A recent Boston Globe story related how a patient died at Mass General because various monitors were either beeping and unheeded, or had been turned off.
When alarms are going off constantly for non-critical matters, you become desensitized to them, or even interfere with their function just to have some peace and quiet. Then, when the real critical matter comes up, you ignore it, and your patient dies, or the reactor overheats, or the train goes through a switch and crashes.
To improve things, you'd have to decide ahead of time which things are critical, and which aren't, and make sure the alarms reflected this priority. Only a few problems would qualify: the mind can't pay attention to more than a couple of things at once. You'd need to make sure less-critical but still important problems get bumped up for investigation periodically. But if one of those "non-critical" problems then causes a death, you, the alarm designer, are in real trouble. And you know that somewhere, at some time, that will happen. What really matters is not what makes sense, but what you can be sued for.
The problem, however, was solved years ago by David E. H. Jones, who wrote a wonderful column for New Scientist called "Daedalus", about bizarre yet plausible devices created by a company called DREADCO. I have a collection of these columns, long out of print, called The Inventions of Daedalus, which includes a column on the Facoder, from 1973. My copy is not inscribed, but I remember it being given to me by my old friend Dave Platt, with whom I have recently reconnected. Thanks, Dave!
Here's the principle of the facoder.
Unless they have some autism-spectrum disorder people respond to human faces with subtlety and complexity. They instantly gauge moods, even with limited cues. Even simple caricature faces can convey these emotions.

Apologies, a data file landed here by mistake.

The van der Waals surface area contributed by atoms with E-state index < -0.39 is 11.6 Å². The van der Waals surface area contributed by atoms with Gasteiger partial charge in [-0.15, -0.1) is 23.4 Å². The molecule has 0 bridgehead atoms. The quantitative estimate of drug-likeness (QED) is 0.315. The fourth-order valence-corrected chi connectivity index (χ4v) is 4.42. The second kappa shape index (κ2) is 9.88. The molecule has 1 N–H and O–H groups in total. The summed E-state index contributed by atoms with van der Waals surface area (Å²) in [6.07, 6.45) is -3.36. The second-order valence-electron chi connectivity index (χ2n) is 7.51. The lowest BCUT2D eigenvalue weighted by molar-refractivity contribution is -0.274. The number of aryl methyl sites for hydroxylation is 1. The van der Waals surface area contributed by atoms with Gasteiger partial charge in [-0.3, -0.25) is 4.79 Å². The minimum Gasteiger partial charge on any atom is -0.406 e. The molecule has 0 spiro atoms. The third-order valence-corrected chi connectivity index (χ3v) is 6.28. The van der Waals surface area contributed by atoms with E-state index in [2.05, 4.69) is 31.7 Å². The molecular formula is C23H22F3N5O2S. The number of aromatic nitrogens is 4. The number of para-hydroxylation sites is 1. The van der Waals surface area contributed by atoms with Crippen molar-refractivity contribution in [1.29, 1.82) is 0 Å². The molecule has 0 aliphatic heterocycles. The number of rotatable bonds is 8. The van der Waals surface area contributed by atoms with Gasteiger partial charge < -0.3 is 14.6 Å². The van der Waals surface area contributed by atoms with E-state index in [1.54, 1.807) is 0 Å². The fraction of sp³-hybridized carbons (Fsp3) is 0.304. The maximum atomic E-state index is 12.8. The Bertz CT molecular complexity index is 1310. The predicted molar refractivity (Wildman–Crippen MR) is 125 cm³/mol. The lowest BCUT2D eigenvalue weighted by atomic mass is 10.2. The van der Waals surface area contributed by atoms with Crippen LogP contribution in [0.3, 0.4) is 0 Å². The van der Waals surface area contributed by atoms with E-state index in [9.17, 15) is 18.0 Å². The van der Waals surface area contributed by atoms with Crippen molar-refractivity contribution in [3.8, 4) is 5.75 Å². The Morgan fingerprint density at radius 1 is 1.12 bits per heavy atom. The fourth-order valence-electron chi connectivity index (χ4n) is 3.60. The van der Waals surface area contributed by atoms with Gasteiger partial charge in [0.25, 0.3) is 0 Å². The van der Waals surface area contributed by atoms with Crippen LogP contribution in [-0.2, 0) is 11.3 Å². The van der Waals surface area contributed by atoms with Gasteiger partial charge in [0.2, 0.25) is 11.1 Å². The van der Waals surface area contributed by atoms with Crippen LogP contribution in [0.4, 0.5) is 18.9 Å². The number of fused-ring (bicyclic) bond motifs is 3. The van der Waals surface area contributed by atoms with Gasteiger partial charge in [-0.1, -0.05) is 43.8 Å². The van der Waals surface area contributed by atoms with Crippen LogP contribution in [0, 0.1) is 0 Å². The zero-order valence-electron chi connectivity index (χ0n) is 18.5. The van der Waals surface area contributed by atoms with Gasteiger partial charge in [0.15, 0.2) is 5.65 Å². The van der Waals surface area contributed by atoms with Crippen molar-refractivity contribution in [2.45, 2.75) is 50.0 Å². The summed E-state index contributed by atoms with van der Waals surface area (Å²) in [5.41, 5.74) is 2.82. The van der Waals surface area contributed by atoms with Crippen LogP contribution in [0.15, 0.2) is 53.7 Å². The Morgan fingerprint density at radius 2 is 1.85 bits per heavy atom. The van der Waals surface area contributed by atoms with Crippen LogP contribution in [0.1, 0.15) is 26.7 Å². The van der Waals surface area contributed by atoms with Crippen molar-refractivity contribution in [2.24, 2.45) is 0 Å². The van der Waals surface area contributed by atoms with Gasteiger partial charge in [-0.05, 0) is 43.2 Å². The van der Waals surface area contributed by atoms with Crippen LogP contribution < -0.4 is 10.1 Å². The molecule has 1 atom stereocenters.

Using the example of a control panel for a complex chemical plant, Daedalus proposed a "facoder": a display of schematic faces, instead of dials or other readouts. As a specific system started to malfunction, the face would look more and more alarmed, instantly attracting the attention of the monitoring engineer. The entire mood of the plant could be gauged with a quick glance across the display, much as a performer gauges the mood of an audience (this is my analogy, not Daedalus's, BTW). A bank of happy faces would be the reward of good management.
The same thing could be installed a a nurse's station, with faces standing in for patient vital signs. In a hospital setting, unlike the chemical plant or nuclear power plant, these would be competing with real patient faces, so it would have to be used with due consideration for the human desire for emotional shortcuts.
I'm actually surprised some version of the facoder hasn't come to pass. I think its time has come.